Questions with comedians: Vail Comedy Show welcomes Sam Tallent this week

Sam Tallent performs this week at the Vail Comedy Show.
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Vail Comedy Show is back Thursday, Oct. 20 at Sarah’s Lounge in the Christiania Lodge in Vail Village with headliner Sam Tallent. Tickets are available online at Doors are at 7 p.m., show at 8 p.m.

Sam Tallent is a comedian and author who was born and raised in Colorado. He has performed all over the world, appeared on the “WTF Podcast” with Marc Maron and his book, “Running the Light” is being made into a movie.

Have you ever performed in Vail?

I assume I have. I’ve been doing comedy a long time and it all blurs together, especially the mountain towns. Everything on I-70 between Silverthorne and Glenwood is hard to differentiate in my mind. Breckenridge, Vail, Keystone, Aspen — they occupy the same space in my memory banks. EagleVail is a place for some reason. Pick a side, EagleVail.

Do you have a favorite Colorado mountain comedy memory?

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I was doing a week of shows in the mountains around 2008 with four of my friends. We stayed in Eagle at comedian Brett Hiker’s childhood home and his parents were and still are lovely people. They fed us on venison and taught us about the science of Bigfoot, and we stayed up very late laughing in their basement. The gigs were sparsely attended and a week of headlining paid less collectively than the upcoming single show in Vail, but at the time, the sum was life-changing, and I felt like I’d made it. We promoted the shows on a local radio program called “Choogling with the Choog” and on live local morning television, the host asked me what it was like to host the infamous Lion’s Lair open mic on East Colfax.

HER: So you host a show on East Colfax at a place called Lion’s Lair? That sounds pretty scary. I bet you have some crazy stories.

ME: Oh yeah you bet. You ever seen a dead body, Tricia?

When I said that, the other four comedians imploded with laughter, and the juxtaposition of their glee with her horror remains one of my favorite memories ever.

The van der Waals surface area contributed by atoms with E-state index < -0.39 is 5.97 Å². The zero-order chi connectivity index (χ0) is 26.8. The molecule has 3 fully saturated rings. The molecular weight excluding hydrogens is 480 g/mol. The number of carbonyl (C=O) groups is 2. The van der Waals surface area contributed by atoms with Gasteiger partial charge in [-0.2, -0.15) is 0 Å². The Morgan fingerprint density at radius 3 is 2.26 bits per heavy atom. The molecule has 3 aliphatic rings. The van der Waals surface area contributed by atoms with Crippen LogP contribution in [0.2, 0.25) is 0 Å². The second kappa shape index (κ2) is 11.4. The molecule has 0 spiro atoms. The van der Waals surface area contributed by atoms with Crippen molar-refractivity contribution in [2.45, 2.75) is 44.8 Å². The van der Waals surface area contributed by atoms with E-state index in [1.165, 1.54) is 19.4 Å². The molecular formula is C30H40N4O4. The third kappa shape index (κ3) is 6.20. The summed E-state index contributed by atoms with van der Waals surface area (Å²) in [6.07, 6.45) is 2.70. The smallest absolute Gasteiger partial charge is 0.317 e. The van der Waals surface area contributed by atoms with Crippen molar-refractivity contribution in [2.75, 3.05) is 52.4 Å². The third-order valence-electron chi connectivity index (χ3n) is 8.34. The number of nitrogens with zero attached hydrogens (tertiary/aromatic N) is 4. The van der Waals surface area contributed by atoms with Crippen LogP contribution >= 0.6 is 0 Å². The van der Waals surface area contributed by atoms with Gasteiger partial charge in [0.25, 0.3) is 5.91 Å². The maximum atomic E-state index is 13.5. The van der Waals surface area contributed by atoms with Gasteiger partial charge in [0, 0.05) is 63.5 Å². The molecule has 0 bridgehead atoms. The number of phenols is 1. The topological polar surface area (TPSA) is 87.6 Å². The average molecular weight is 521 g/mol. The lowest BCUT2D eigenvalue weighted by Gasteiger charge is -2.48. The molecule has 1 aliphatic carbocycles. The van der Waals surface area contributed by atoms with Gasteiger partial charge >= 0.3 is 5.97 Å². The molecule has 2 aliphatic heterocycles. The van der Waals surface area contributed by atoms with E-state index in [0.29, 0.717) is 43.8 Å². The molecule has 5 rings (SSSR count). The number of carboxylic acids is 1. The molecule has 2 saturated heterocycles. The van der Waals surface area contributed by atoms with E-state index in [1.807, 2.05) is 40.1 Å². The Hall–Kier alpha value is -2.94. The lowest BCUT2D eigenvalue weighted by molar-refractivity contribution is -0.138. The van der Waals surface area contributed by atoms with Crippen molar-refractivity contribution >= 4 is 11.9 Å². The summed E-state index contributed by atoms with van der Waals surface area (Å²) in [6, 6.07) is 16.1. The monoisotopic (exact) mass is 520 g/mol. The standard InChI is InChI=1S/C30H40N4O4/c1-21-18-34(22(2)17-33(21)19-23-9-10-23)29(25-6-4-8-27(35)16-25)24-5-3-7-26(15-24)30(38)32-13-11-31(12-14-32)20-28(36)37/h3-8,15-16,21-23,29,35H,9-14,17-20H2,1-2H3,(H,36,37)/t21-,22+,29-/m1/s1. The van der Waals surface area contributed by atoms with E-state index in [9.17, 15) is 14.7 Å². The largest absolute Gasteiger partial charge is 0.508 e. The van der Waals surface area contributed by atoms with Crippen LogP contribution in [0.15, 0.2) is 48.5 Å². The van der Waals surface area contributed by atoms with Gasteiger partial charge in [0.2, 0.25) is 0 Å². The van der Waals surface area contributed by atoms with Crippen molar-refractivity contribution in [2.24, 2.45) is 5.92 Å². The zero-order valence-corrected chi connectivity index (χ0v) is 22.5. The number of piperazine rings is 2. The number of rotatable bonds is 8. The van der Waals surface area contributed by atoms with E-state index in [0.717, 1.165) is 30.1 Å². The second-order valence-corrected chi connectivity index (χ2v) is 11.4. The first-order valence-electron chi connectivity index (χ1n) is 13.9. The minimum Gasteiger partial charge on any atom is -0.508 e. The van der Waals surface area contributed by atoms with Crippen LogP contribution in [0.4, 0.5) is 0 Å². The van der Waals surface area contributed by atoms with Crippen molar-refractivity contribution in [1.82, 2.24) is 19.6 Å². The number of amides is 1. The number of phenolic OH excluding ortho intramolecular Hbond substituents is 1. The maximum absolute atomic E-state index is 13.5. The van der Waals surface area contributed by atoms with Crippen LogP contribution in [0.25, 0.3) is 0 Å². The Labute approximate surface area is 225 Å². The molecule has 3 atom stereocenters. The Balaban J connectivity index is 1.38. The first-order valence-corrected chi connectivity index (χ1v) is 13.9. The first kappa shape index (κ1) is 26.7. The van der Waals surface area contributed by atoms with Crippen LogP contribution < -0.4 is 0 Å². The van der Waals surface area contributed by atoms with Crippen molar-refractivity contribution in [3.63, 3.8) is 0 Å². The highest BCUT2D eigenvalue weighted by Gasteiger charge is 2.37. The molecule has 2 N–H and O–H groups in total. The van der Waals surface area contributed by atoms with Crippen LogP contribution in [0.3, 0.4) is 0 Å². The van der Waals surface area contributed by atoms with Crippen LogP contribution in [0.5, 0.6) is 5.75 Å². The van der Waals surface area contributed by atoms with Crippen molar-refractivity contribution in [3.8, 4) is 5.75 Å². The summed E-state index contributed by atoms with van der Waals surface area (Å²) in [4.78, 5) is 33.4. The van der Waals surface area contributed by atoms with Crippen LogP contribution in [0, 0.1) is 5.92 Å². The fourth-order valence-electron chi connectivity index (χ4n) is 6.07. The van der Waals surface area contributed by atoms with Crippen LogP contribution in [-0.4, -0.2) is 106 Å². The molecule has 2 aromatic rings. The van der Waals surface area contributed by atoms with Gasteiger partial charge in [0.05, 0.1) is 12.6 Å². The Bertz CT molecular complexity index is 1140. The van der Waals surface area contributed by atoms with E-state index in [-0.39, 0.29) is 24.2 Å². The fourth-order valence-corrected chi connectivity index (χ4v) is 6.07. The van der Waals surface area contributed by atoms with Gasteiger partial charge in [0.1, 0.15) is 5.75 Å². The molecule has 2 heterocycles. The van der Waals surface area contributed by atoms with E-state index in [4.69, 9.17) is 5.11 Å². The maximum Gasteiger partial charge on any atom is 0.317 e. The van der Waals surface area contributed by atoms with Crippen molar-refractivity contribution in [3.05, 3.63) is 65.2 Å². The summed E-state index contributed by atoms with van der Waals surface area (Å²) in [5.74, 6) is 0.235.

What do you know about the Vail Comedy Show?

The show has a good reputation. All I know personally is that it is usually at a different venue, so this show is an experiment. And if there’s one thing I love after 15 years of stand-up comedy, it is being a test subject. 

Tell us about your book, how can folks get a copy?

I wrote a novel about a haggard and ostracized comedian called, “Running the Light” and I’m very grateful for how well it has been received. Writing a book is a difficult and lonely pursuit, and it makes me happy that comedians have praised it as the definitive fictional depiction of stand-up in any medium. You can buy a signed copy at and the audio book — read by Doug Stanhope, Bert Kreischer, Mark Maron and other luminaries — is available on all platforms. 

What is the biggest theater you have performed at this past year, tell us about it?

This year I have been fortunate. I have performed stand-up in every English-speaking country in the world, besides New Zealand, opening for a comedian named Tim Dillon. I think the biggest shows we did were 3,600 in both Toronto and Manhattan, but I’m not sure. The Chicago Theater was massive, as was Sydney, Australia. Performing for 1,000 people — in my opinion — is easier than performing for 100 people because it lacks intimacy. The people in the theaters are there because they enjoy comedy and they are familiar with the performers’ work — they are effectively fish in a huge, opulent barrel. The people at a bar show are in attendance because it was something to do. They look at it the same way they do bowling or Dave & Busters and they often aren’t as comedy literate, and if you don’t fit into their myopic understanding of what comedy is (fail to make them laugh), you are — by definition — not a good comedian. And while proving your merit to them is an invaluable and necessary skill that all comedians must learn and master, it can lead to you compromising what you think is funny to entertain the majority. I love a small room because I enjoy riffing, and to improvise in front of thousands of people would be disrespectful. In the big rooms, you play the hits and the jokes work, but it’s not as exciting as it is to try and create something brand new every night. Therefore, I prefer the intimate settings because magic can happen.      

How would you describe your comedy?


What is next for Sam Tallent?

Trying to find the time to finish my next novel and a couple screenplays while also touring every weekend. My first novel is being made into a movie and that’s a really exciting process. In December I’m doing solo shows in Europe, and next year I’m going to Japan and Australia. My wife is finishing her residency and we’re living in Ecuador all of May 2023, so I’m learning Spanish. Riding my bicycle. Reading good books. Drinking natural wine. Eating more plants. Trying to live long enough to reap what I’ve sowed.

Any final thoughts?

Thank you to Mark Masters for bringing me to Vail. From what I understand, this show has sold faster than any show he’s produced and as a Colorado native, that feels good. See you on Thursday. Go Broncos.

Vail Comedy Show has several more shows this fall. Joe Zimmerman will be at Moe’s in Eagle on Oct. 26. Steven Rogers will be at the Grand Hyatt Vail in Cascade Village on Nov. 9. Ben Bryant will be at Bridge Street Bar in Vail Village on Nov. 17. All tickets are available at

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